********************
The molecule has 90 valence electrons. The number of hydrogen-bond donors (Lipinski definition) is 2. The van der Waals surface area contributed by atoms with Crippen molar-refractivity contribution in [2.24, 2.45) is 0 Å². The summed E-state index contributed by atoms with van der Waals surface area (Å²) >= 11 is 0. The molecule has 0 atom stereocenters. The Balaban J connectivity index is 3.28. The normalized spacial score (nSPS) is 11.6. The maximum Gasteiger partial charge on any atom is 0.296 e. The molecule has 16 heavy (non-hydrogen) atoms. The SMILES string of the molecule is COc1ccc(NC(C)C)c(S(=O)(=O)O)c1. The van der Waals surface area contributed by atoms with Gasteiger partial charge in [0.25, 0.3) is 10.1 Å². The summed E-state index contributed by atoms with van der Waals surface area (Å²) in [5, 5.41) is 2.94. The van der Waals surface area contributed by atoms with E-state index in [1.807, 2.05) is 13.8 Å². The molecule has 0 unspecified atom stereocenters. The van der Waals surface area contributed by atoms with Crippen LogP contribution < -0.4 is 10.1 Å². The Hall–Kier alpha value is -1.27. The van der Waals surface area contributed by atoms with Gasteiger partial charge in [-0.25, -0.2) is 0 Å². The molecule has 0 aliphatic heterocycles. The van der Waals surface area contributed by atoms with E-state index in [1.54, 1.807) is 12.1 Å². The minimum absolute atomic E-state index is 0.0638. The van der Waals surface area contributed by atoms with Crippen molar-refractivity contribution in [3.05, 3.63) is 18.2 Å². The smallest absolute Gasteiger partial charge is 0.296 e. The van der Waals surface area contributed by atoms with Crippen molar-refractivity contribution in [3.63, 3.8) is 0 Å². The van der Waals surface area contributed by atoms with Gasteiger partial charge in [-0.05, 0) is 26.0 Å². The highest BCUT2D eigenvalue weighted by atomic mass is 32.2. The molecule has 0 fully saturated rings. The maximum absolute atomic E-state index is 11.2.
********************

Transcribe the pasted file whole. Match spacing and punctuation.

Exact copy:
The molecule has 90 valence electrons. The number of hydrogen-bond donors (Lipinski definition) is 2. The van der Waals surface area contributed by atoms with Crippen molar-refractivity contribution in [2.24, 2.45) is 0 Å². The summed E-state index contributed by atoms with van der Waals surface area (Å²) >= 11 is 0. The molecule has 0 atom stereocenters. The Balaban J connectivity index is 3.28. The normalized spacial score (nSPS) is 11.6. The maximum Gasteiger partial charge on any atom is 0.296 e. The molecule has 16 heavy (non-hydrogen) atoms. The SMILES string of the molecule is COc1ccc(NC(C)C)c(S(=O)(=O)O)c1. The van der Waals surface area contributed by atoms with Gasteiger partial charge in [0.25, 0.3) is 10.1 Å². The summed E-state index contributed by atoms with van der Waals surface area (Å²) in [5, 5.41) is 2.94. The van der Waals surface area contributed by atoms with E-state index in [1.807, 2.05) is 13.8 Å². The molecule has 0 unspecified atom stereocenters. The van der Waals surface area contributed by atoms with Crippen LogP contribution < -0.4 is 10.1 Å². The Hall–Kier alpha value is -1.27. The van der Waals surface area contributed by atoms with Gasteiger partial charge in [-0.25, -0.2) is 0 Å². The molecule has 0 aliphatic heterocycles. The van der Waals surface area contributed by atoms with E-state index in [1.54, 1.807) is 12.1 Å². The minimum absolute atomic E-state index is 0.0638. The van der Waals surface area contributed by atoms with Crippen molar-refractivity contribution in [3.05, 3.63) is 18.2 Å². The smallest absolute Gasteiger partial charge is 0.296 e. The van der Waals surface area contributed by atoms with Crippen molar-refractivity contribution in [3.63, 3.8) is 0 Å². The van der Waals surface area contributed by atoms with Gasteiger partial charge in [-0.05, 0) is 26.0 Å². The highest BCUT2D eigenvalue weighted by atomic mass is 32.2. The molecule has 0 fully saturated rings. The maximum absolute atomic E-state index is 11.2.